In the said petition, Banco Filipino insisted that there could be no forum shopping when the reconveyance cases that it filed involved various sets of real properties found in different locations and covered by separate contracts of sale and lease, thus, giving rise to different causes of action.34cralaw virtualaw library

After due proceedings, the CA, through the assailed Decision35 dated June 23, 2003, dismissed Banco Filipino’s petition, finding that the reconveyance suits filed by the latter were all based on the same trust agreement with Tala Realty. In this regard, the CA held that all of the said cases are anchored upon an identical cause of action and would necessarily involve the same evidence.36cralaw virtualaw library

Dissatisfied, Banco Filipino filed the instant petition for review on certiorari before the Court, docketed as G.R. No. 158866, maintaining its stance that it did not engage in forum shopping.

The Proceedings Antecedent to G.R. No. 181933

In an Order37 dated January 13, 2003, the RTC-Parañaque City denied the defendants’ motions to dismiss the complaint, finding no concurrence of the elements of litis pendentia.38 Thus, it held that Banco Filipino committed no forum shopping in the filing of the reconveyance cases. The RTC-Parañaque City likewise found that the allegations in the complaint sufficiently state a cause of action, and disregarded the question of in pari delicto, not being a proper ground in a motion to dismiss.39cralaw virtualaw library

The motions for reconsideration separately filed by the defendants were denied in the RTC-Parañaque City’s May 16, 2003 Order.40 However, only Nancy elevated the case to the CA via petition for certiorari,41 docketed as CA-G.R. SP No. 78241. In her petition, she ascribed grave abuse of discretion on the part of the RTC-Parañaque City in denying her motion to dismiss, insisting that Banco Filipino had only one cause of action and therefore, violated the rule on forum shopping when it split a single cause of action. She also reiterated that the complaint stated no cause of action as against her, and that Banco Filipino’s claim had already prescribed.42cralaw virtualaw library

In the assailed Decision43 dated June 19, 2007, the CA dismissed Nancy’s petition, concurring with Banco Filipino’s posturing that while there may be similarities in the factual antecedents of the reconveyance cases it had simultaneously instituted, the differences in the property locations, as well as in the manner by which the trusts were repudiated, gave rise to a distinct cause of action in all the 17 reconveyance cases.44cralaw virtualaw library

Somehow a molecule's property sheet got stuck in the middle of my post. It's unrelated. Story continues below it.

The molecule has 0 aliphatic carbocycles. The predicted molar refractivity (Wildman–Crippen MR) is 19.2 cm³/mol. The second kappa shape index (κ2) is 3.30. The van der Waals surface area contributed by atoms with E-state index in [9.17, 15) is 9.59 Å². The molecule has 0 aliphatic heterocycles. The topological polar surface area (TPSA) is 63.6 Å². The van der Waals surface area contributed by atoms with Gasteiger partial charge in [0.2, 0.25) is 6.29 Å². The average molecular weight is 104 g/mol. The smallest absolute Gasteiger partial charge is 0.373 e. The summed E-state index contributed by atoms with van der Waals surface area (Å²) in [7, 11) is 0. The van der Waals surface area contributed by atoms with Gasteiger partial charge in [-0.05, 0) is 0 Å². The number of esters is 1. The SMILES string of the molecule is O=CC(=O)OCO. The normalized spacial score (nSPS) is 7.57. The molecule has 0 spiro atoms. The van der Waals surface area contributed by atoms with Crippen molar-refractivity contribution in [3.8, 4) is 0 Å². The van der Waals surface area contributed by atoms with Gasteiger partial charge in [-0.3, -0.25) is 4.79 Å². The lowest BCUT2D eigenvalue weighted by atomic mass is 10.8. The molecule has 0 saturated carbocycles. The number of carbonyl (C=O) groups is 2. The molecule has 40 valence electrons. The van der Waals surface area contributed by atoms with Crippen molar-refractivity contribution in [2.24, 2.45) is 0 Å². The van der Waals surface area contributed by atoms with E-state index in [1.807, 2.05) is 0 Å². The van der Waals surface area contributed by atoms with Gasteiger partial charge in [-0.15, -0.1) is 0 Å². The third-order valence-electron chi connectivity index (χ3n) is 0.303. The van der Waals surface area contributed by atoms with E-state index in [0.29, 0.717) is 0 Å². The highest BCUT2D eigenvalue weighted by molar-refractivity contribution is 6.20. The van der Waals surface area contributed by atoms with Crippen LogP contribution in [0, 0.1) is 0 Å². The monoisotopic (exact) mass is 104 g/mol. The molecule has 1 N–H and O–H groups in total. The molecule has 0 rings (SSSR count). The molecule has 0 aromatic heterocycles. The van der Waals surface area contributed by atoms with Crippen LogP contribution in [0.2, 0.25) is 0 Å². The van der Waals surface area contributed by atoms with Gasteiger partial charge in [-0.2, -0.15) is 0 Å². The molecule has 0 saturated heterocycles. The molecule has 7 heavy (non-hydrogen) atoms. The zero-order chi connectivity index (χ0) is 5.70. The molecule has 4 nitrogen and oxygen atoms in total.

Nancy’s motion for reconsideration was subsequently denied by the CA in a Resolution dated February 20, 2008,45 hence, the petition for review on certiorari in G.R. No. 181933, imputing error upon the CA for not finding that the allegations in Banco Filipino’s complaint were insufficient to establish a cause of action as against her. She also maintained that Banco Filipino’s action had already prescribed and that the trust insisted upon by the latter was void due to the principle of in pari delicto, thus, no recovery can be made thereunder.

The Proceedings Antecedent to G.R. No. 187551

In an Order46 dated August 31, 2004, the RTC-Las Piñas City granted the defendants’ motions to dismiss, finding that all the elements of litis pendentia exist in the case before it: there was an identity of parties in the 17 reconveyance cases filed by Banco Filipino and pending in different fora, identity of rights or causes of action founded on the same transaction and identity of reliefs sought, which is the recovery of its properties.47cralaw virtualaw library

Banco Filipino’s motion for reconsideration was subsequently denied in the RTC-Las Piñas City’s May 27, 2005 Order,48 hence, Banco Filipino appealed to the CA, docketed as CA-G.R. CV No. 85159.